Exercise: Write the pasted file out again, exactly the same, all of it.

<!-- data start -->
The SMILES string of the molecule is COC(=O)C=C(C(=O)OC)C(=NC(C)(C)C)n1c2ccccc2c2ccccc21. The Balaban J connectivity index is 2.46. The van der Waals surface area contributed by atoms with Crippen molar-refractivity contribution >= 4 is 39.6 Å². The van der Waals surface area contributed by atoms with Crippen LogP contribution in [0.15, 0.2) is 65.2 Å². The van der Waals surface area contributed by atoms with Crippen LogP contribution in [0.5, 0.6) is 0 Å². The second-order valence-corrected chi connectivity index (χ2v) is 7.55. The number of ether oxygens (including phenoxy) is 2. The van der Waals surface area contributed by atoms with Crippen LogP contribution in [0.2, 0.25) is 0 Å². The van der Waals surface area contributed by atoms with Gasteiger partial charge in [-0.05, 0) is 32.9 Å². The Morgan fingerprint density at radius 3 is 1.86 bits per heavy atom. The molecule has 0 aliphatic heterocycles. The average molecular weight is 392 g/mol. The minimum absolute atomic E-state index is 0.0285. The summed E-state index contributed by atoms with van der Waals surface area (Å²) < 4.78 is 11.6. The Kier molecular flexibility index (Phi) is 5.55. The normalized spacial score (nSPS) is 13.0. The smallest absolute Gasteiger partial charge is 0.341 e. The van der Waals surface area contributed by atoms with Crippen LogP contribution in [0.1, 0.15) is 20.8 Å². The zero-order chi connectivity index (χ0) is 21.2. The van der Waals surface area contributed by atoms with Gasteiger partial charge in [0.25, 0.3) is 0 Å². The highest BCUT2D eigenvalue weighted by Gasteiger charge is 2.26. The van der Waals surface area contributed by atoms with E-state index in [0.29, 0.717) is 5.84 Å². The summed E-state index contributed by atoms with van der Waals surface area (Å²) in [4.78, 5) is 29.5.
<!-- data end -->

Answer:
The SMILES string of the molecule is COC(=O)C=C(C(=O)OC)C(=NC(C)(C)C)n1c2ccccc2c2ccccc21. The Balaban J connectivity index is 2.46. The van der Waals surface area contributed by atoms with Crippen molar-refractivity contribution >= 4 is 39.6 Å². The van der Waals surface area contributed by atoms with Crippen LogP contribution in [0.15, 0.2) is 65.2 Å². The van der Waals surface area contributed by atoms with Crippen LogP contribution in [0.5, 0.6) is 0 Å². The second-order valence-corrected chi connectivity index (χ2v) is 7.55. The number of ether oxygens (including phenoxy) is 2. The van der Waals surface area contributed by atoms with Crippen LogP contribution in [0.2, 0.25) is 0 Å². The van der Waals surface area contributed by atoms with Gasteiger partial charge in [-0.05, 0) is 32.9 Å². The Morgan fingerprint density at radius 3 is 1.86 bits per heavy atom. The molecule has 0 aliphatic heterocycles. The average molecular weight is 392 g/mol. The minimum absolute atomic E-state index is 0.0285. The summed E-state index contributed by atoms with van der Waals surface area (Å²) < 4.78 is 11.6. The Kier molecular flexibility index (Phi) is 5.55. The normalized spacial score (nSPS) is 13.0. The smallest absolute Gasteiger partial charge is 0.341 e. The van der Waals surface area contributed by atoms with Crippen LogP contribution in [0.1, 0.15) is 20.8 Å². The zero-order chi connectivity index (χ0) is 21.2. The van der Waals surface area contributed by atoms with Gasteiger partial charge in [0.25, 0.3) is 0 Å². The highest BCUT2D eigenvalue weighted by Gasteiger charge is 2.26. The van der Waals surface area contributed by atoms with E-state index in [0.29, 0.717) is 5.84 Å². The summed E-state index contributed by atoms with van der Waals surface area (Å²) in [4.78, 5) is 29.5.